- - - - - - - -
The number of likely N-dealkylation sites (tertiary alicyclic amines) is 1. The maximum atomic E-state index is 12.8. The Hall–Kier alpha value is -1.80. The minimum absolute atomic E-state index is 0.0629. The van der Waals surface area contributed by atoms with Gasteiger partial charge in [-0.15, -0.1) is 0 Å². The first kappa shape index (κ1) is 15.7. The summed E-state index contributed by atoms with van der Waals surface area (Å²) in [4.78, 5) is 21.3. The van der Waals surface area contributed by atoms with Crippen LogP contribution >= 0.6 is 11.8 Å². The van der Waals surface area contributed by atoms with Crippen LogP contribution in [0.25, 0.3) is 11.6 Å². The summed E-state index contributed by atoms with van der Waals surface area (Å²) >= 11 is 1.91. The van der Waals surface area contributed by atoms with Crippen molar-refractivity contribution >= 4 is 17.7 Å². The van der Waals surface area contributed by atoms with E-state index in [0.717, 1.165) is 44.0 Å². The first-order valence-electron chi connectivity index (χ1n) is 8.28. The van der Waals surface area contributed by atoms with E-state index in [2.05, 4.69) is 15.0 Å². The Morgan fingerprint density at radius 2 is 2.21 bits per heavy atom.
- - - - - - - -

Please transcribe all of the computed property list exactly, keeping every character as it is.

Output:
The number of likely N-dealkylation sites (tertiary alicyclic amines) is 1. The maximum atomic E-state index is 12.8. The Hall–Kier alpha value is -1.80. The minimum absolute atomic E-state index is 0.0629. The van der Waals surface area contributed by atoms with Gasteiger partial charge in [-0.15, -0.1) is 0 Å². The first kappa shape index (κ1) is 15.7. The summed E-state index contributed by atoms with van der Waals surface area (Å²) in [4.78, 5) is 21.3. The van der Waals surface area contributed by atoms with Crippen LogP contribution >= 0.6 is 11.8 Å². The van der Waals surface area contributed by atoms with Crippen LogP contribution in [0.25, 0.3) is 11.6 Å². The summed E-state index contributed by atoms with van der Waals surface area (Å²) >= 11 is 1.91. The van der Waals surface area contributed by atoms with Crippen molar-refractivity contribution >= 4 is 17.7 Å². The van der Waals surface area contributed by atoms with E-state index in [0.717, 1.165) is 44.0 Å². The first-order valence-electron chi connectivity index (χ1n) is 8.28. The van der Waals surface area contributed by atoms with E-state index in [2.05, 4.69) is 15.0 Å². The Morgan fingerprint density at radius 2 is 2.21 bits per heavy atom.